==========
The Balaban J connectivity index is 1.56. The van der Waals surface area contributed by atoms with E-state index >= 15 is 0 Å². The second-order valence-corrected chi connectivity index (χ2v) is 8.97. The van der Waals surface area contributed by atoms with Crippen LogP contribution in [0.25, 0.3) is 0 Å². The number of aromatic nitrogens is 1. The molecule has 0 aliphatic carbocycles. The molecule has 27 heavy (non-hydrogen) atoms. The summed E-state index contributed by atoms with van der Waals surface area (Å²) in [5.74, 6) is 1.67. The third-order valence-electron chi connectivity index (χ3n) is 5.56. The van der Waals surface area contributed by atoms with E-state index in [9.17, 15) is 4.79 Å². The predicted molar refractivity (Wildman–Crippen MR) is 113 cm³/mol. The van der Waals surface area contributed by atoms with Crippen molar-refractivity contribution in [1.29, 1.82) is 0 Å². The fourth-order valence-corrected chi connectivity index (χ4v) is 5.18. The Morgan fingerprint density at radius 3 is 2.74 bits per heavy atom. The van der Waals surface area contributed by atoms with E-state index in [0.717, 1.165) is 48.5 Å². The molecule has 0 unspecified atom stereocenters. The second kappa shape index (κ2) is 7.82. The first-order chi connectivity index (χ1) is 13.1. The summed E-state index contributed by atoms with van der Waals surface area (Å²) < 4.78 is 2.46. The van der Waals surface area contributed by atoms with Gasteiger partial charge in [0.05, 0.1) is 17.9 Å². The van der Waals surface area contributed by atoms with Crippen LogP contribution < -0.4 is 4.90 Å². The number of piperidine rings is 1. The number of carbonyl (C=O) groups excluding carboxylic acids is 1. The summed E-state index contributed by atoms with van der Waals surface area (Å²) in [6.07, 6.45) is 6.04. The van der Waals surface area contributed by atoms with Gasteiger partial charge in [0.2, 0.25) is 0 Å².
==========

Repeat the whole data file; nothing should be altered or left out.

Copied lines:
The Balaban J connectivity index is 1.56. The van der Waals surface area contributed by atoms with E-state index >= 15 is 0 Å². The second-order valence-corrected chi connectivity index (χ2v) is 8.97. The van der Waals surface area contributed by atoms with Crippen LogP contribution in [0.25, 0.3) is 0 Å². The number of aromatic nitrogens is 1. The molecule has 0 aliphatic carbocycles. The molecule has 27 heavy (non-hydrogen) atoms. The summed E-state index contributed by atoms with van der Waals surface area (Å²) in [5.74, 6) is 1.67. The third-order valence-electron chi connectivity index (χ3n) is 5.56. The van der Waals surface area contributed by atoms with E-state index in [9.17, 15) is 4.79 Å². The predicted molar refractivity (Wildman–Crippen MR) is 113 cm³/mol. The van der Waals surface area contributed by atoms with Crippen molar-refractivity contribution in [1.29, 1.82) is 0 Å². The fourth-order valence-corrected chi connectivity index (χ4v) is 5.18. The Morgan fingerprint density at radius 3 is 2.74 bits per heavy atom. The van der Waals surface area contributed by atoms with E-state index in [0.717, 1.165) is 48.5 Å². The molecule has 0 unspecified atom stereocenters. The second kappa shape index (κ2) is 7.82. The first-order chi connectivity index (χ1) is 13.1. The summed E-state index contributed by atoms with van der Waals surface area (Å²) < 4.78 is 2.46. The van der Waals surface area contributed by atoms with Gasteiger partial charge in [0.05, 0.1) is 17.9 Å². The van der Waals surface area contributed by atoms with Crippen LogP contribution < -0.4 is 4.90 Å². The number of piperidine rings is 1. The number of carbonyl (C=O) groups excluding carboxylic acids is 1. The summed E-state index contributed by atoms with van der Waals surface area (Å²) in [6.07, 6.45) is 6.04. The van der Waals surface area contributed by atoms with Gasteiger partial charge in [0.2, 0.25) is 0 Å².